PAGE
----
David Gergen: "Tony Snow does have the leverage that neither of his predecessors would have had. And that is, if he walks out on them because they're not open enough, it would be hugely devastating to the administration, so, that he, unlike Scott McClellan, can go in and say, gentlemen, this isn't good. The press has a legitimate need here. We have got to give it to them. And they know that the moment he walks out the door and disgusted, if they are really totally closed or they lie or whatever, that is a bleak, bleak day at the White House. His predecessors never had that leverage."

THAT Tony Snow?
– Bush has “lost control of the federal budget and cannot resist the temptation to stop raiding the public fisc.” [3/17/06] . . .

– “George Bush has become something of an embarrassment.” [11/11/05] . . .

– Bush “has given the impression that [he] is more eager to please than lead, and that political opponents can get their way if they simply dig in their heels and behave like petulant trust-fund brats, demanding money and favor — now!” [9/30/05]

– “When it comes to federal spending, George W. Bush is the boy who can’t say no. In each of his three years at the helm, the president has warned Congress to restrain its spending appetites, but so far nobody has pushed away from the table mainly because the president doesn’t seem to mean what he says.” [The Detroit News, 12/28/03]

– “The president doesn’t seem to give a rip about spending restraint.” [The Detroit News, 12/28/03] . . . [More!]

Some questions for Tony on Day One:
Do you still think President Bush is a "wimp" and looks "impotent" for not "veto[ing] a single bill of any type"? . . .

Class consciousness
The multimillion-dollar lobbying effort to repeal the federal estate tax has been aggressively led by 18 super-wealthy families, according to a report released today by Public Citizen and United for a Fair Economy . . .

The IRS isn’t interested in investigating illegal political activities by tax-exempt churches

Bush’s war against a free press

Air Force reportedly blocking progressive web sites, while leaving conservative sites alone
[AmberJane] Attempts to load any of the "forbidden" sites causes a very scary screen to pop up, warning the user that a regulation or policy or some such has been violated and the address of the computer has been logged. . .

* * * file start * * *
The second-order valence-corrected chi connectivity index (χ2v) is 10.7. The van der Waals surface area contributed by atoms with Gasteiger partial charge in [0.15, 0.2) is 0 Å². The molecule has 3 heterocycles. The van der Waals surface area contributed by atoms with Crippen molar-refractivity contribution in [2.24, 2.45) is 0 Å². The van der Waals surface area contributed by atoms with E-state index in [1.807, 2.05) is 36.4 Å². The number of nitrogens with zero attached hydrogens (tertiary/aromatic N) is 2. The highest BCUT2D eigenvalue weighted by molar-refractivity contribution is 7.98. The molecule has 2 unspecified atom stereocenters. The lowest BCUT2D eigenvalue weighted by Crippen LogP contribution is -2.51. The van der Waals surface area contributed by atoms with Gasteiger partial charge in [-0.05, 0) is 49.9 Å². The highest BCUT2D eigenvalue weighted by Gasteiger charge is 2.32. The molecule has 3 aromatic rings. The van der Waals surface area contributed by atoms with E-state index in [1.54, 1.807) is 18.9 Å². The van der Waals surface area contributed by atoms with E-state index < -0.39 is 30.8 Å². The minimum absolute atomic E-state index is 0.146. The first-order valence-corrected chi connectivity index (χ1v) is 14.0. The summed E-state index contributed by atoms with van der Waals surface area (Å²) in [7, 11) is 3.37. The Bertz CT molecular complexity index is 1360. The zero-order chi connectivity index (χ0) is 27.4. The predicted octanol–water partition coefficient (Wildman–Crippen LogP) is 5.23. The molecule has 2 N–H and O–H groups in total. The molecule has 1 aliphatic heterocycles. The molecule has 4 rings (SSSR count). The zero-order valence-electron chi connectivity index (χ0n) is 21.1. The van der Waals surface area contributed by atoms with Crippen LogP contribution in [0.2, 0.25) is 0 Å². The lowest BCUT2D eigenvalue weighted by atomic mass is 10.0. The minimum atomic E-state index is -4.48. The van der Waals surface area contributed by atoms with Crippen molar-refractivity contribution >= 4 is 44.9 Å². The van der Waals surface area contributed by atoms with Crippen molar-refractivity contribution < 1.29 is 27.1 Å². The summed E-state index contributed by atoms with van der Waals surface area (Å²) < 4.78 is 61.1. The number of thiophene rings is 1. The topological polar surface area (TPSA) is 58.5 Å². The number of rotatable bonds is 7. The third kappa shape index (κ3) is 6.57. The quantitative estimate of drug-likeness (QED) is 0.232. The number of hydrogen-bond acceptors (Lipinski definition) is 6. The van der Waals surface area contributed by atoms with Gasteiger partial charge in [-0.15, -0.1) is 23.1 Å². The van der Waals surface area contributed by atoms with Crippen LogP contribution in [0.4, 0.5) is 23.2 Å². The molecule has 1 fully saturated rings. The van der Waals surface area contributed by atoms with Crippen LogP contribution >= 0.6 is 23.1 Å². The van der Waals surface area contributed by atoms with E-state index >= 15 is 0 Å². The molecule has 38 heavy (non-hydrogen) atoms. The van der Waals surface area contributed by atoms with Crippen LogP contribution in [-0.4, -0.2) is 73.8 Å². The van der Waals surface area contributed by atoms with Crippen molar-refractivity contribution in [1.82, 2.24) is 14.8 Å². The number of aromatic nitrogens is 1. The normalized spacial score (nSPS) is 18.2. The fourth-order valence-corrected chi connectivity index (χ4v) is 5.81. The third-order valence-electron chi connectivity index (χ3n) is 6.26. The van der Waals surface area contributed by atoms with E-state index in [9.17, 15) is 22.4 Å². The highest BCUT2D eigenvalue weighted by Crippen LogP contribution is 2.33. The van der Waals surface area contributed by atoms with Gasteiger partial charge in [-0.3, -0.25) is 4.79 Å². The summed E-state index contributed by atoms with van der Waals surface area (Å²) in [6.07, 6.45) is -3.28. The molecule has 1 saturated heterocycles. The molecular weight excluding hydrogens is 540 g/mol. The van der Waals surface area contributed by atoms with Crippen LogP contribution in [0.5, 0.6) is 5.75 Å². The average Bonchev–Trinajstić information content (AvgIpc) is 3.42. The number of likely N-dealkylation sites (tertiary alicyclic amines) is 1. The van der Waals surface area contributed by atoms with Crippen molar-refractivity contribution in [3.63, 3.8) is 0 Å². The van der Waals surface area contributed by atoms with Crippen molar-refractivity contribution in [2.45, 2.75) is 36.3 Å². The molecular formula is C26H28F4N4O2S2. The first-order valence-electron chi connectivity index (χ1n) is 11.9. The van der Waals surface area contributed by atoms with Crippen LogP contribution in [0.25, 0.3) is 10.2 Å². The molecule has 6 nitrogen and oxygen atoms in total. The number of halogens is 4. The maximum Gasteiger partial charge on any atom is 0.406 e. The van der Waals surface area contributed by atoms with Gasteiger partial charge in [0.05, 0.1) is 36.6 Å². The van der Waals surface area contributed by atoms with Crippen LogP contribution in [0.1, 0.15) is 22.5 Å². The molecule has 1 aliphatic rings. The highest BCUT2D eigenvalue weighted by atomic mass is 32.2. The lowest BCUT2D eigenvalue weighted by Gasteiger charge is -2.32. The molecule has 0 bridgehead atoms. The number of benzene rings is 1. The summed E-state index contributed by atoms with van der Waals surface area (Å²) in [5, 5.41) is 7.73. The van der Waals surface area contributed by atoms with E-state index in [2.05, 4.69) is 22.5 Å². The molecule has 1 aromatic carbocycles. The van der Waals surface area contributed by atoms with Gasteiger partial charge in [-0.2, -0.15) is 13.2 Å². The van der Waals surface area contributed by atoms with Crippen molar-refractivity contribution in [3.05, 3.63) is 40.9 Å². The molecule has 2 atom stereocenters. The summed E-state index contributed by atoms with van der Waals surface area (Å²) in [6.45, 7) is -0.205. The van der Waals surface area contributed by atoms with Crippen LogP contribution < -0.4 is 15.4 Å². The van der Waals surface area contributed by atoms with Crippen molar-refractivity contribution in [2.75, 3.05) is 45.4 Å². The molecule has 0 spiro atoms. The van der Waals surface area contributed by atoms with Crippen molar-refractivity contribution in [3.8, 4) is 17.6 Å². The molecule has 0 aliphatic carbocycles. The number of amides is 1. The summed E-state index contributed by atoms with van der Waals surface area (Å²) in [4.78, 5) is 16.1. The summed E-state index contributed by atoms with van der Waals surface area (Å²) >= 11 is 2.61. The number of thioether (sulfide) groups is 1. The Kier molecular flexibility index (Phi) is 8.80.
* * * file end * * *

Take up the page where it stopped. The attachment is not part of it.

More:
***If you enjoy PBD and support what we are doing, you can help by forwarding a copy of this issue to your friends (using the envelope link below) or by sending them a copy of its URL (

I don't get anything personally out of this project, except the satisfaction of doing it (I don't run ads, etc). The credit really all goes to the people whose material I copy and redistribute. But if I do have a "mission," it is to get this information into the hands of as many people as I can.***

Tuesday, April 25, 2006


Turns out Mary McCarthy, fired CIA officer, wasn’t the main source of the WP story on secret US torture prisons. So why WAS she fired?
A former CIA officer who was sacked last week after allegedly confessing to leaking secrets has denied she was the source of a controversial Washington Post story about alleged CIA secret detention operations in Eastern Europe . . .

Democrats in the CIA (oh my!)
In case you missed it over the weekend, the WaPo reported that the CIA is responding to the Mary McCarthy leak on secret prisons by doing a little more digging — into partisan affiliations . . . Don't forget the context here. The White House has leaked classified information for political purposes with no consequence. Indeed, as far as the Bush gang is concerned, the president can leak whatever he wants, whenever he wants. When a senior CIA official apparently decides to expose a legally dubious scheme, however, the White House wants to know if there are any Democrats at the agency that Bush needs to worry about. . .

The inner war at the CIA over secret torture policies:

The role of the media:

The NYT caves:
[Armando] The New York Times changed the earlier accurate version of a story on testimony on secret CIA prisons in Europe (a story first reported in depth by Dana Priest and for which she won the Pulitzer Prize) by the EU counterterrorism chief Gijs DeVries, to an inaccurate version that favored the Bush Administration. . .

The bottom line